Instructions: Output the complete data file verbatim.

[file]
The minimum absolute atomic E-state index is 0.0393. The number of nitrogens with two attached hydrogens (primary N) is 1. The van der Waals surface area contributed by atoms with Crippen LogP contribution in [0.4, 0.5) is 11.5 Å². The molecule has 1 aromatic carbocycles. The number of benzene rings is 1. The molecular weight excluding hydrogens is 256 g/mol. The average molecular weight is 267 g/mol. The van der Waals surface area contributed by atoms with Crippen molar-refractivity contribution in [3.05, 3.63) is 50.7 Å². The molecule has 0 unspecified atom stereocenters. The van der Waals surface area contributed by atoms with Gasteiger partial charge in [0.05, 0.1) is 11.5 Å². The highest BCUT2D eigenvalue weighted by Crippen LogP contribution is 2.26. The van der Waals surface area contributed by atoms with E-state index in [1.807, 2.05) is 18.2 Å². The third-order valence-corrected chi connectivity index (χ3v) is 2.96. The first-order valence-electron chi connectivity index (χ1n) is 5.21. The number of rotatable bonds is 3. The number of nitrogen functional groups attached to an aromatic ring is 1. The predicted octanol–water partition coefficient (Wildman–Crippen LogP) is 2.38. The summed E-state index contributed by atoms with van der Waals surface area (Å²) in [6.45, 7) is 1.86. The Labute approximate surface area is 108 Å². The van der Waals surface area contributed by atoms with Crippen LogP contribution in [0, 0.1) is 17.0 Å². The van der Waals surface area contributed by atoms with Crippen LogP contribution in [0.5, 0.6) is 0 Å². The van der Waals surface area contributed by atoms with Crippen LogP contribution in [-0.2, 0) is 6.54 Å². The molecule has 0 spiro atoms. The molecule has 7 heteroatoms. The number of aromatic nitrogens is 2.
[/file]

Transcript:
The minimum absolute atomic E-state index is 0.0393. The number of nitrogens with two attached hydrogens (primary N) is 1. The van der Waals surface area contributed by atoms with Crippen LogP contribution in [0.4, 0.5) is 11.5 Å². The molecule has 1 aromatic carbocycles. The number of benzene rings is 1. The molecular weight excluding hydrogens is 256 g/mol. The average molecular weight is 267 g/mol. The van der Waals surface area contributed by atoms with Crippen molar-refractivity contribution in [3.05, 3.63) is 50.7 Å². The molecule has 0 unspecified atom stereocenters. The van der Waals surface area contributed by atoms with Gasteiger partial charge in [0.05, 0.1) is 11.5 Å². The highest BCUT2D eigenvalue weighted by Crippen LogP contribution is 2.26. The van der Waals surface area contributed by atoms with E-state index in [1.807, 2.05) is 18.2 Å². The third-order valence-corrected chi connectivity index (χ3v) is 2.96. The first-order valence-electron chi connectivity index (χ1n) is 5.21. The number of rotatable bonds is 3. The number of nitrogen functional groups attached to an aromatic ring is 1. The predicted octanol–water partition coefficient (Wildman–Crippen LogP) is 2.38. The summed E-state index contributed by atoms with van der Waals surface area (Å²) in [6.45, 7) is 1.86. The Labute approximate surface area is 108 Å². The van der Waals surface area contributed by atoms with Crippen LogP contribution in [0, 0.1) is 17.0 Å². The van der Waals surface area contributed by atoms with Crippen LogP contribution in [0.5, 0.6) is 0 Å². The van der Waals surface area contributed by atoms with Crippen LogP contribution in [-0.2, 0) is 6.54 Å². The molecule has 0 spiro atoms. The molecule has 7 heteroatoms. The number of aromatic nitrogens is 2.